Priam’s Lens, by Jack L. Chalker

priams-lens-by-jack-l-chalker coverGenre: Science Fiction
Publisher: Ballantine
Published: 1998
Reviewer Rating: four stars
Book Review by Aaron M. Renn

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With the exception of the recent Wonderland Gambit trilogy (which I plan to pick up soon), I own every SF book Jack L. Chalker has written. Priam’s Lens is just about the only one that isn’t a transformation novel. Well, there’s some transformation in there, but it’s minor enough to barely even rate a subplot. A few other of the Standard Chalker Plot Devices are present though (drug-induced behavior modification, pregnancy compulsion, and artificial intelligences, if you’re keeping score at home) for those fans who need their fix. On the whole, I enjoyed this book quite a bit, though it is not a particularly deep experience.

The setting is about 1000 years in the future. Humans are the dominant sentient life form in our galactic spiral arm – until the Titans come along. They have a method of draining all power from human technological devices enabling them to easily conquer human worlds. Virtually nothing is known about them. The Titans refuse to answer any communications and indeed seem to almost ignore humanity. Once they drain all energy from the planet, humans mostly die out due to an inability to get along without their scientific devices. The Titans then re-terraform the world into a permanent tropical zone and proceed to basically just plant flowers. For all humanity knows, they are just interstellar gardeners.

One of the conquered worlds contains the remains of a weapon that just might stop the Titans – Priam’s Lens. The book is the story of a motley crew of specially selected adventurers who dare to seek out this weapon in an effort to save humanity.

The premise was interesting I thought, and the story entertaining. The characters were also pretty well drawn. The pace of the action was quick and appropriate. I was glad this was a standalone novel, a rarity for Chalker. Apparently he pitched it as a trilogy and condensed it to a single volume to please the publisher. I thought the story was much the better for being complete in one book. I’d personally like to see him do more stand-alones and fewer series since I hate have to wait years to finish reading a story.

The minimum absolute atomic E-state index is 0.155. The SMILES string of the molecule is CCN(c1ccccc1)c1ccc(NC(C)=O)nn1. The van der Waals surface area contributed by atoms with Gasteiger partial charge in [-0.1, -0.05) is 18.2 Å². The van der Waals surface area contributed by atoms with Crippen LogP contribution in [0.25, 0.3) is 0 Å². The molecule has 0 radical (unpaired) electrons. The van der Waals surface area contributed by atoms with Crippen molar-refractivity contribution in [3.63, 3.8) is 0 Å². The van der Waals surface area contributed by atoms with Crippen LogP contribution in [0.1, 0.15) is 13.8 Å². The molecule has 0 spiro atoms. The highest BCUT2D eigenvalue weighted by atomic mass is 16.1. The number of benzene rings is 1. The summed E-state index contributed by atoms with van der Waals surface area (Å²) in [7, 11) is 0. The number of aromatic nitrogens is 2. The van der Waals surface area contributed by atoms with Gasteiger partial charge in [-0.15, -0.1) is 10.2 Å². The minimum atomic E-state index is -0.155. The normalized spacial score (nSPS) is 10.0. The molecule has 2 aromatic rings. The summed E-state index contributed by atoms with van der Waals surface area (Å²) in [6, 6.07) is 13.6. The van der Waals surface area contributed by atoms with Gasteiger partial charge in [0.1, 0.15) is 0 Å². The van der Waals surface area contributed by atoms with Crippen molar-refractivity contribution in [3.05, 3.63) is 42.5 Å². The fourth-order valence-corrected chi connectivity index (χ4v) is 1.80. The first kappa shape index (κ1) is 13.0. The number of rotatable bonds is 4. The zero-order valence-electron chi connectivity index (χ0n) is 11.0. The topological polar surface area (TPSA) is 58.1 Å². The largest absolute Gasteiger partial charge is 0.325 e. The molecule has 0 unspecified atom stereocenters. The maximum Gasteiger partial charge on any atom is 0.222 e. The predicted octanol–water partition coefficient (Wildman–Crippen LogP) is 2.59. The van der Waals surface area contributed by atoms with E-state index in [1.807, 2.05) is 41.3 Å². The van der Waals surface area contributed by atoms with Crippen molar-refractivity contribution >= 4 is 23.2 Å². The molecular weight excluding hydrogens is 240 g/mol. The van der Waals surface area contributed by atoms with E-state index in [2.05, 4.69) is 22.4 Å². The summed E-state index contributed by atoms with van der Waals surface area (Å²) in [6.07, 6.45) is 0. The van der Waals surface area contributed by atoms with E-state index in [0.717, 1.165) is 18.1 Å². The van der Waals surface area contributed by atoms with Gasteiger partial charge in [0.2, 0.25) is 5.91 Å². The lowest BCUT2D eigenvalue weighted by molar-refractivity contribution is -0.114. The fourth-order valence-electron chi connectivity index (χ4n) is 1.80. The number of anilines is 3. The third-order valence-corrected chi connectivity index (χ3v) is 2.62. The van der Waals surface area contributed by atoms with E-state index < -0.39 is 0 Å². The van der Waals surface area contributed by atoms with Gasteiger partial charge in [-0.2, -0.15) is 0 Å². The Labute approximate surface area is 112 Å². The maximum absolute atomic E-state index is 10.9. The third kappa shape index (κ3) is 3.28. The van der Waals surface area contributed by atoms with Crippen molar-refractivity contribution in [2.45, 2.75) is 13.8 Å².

There were a few things not to like about the story. For example, right away we are told that humans have the power to make stars go nova, but cannot even seem to get the attention of the aliens. If I were running the show, I would have made the star of one of the conquered world’s go nova. That certainly world have gotten their attention! Also, Chalker borrows heavily from Heinlein’s Starship Troopers to develop a super-awesome combat suit used by hardened space marines – then has the wearers abandon it as useless because the Titans can drain the suit’s power. That was about 40 pages wasted.

But on the whole the book was a solid effort. Chalker fans will definitely want to pick it up. For those who have never read him, this is a good introduction to his work.

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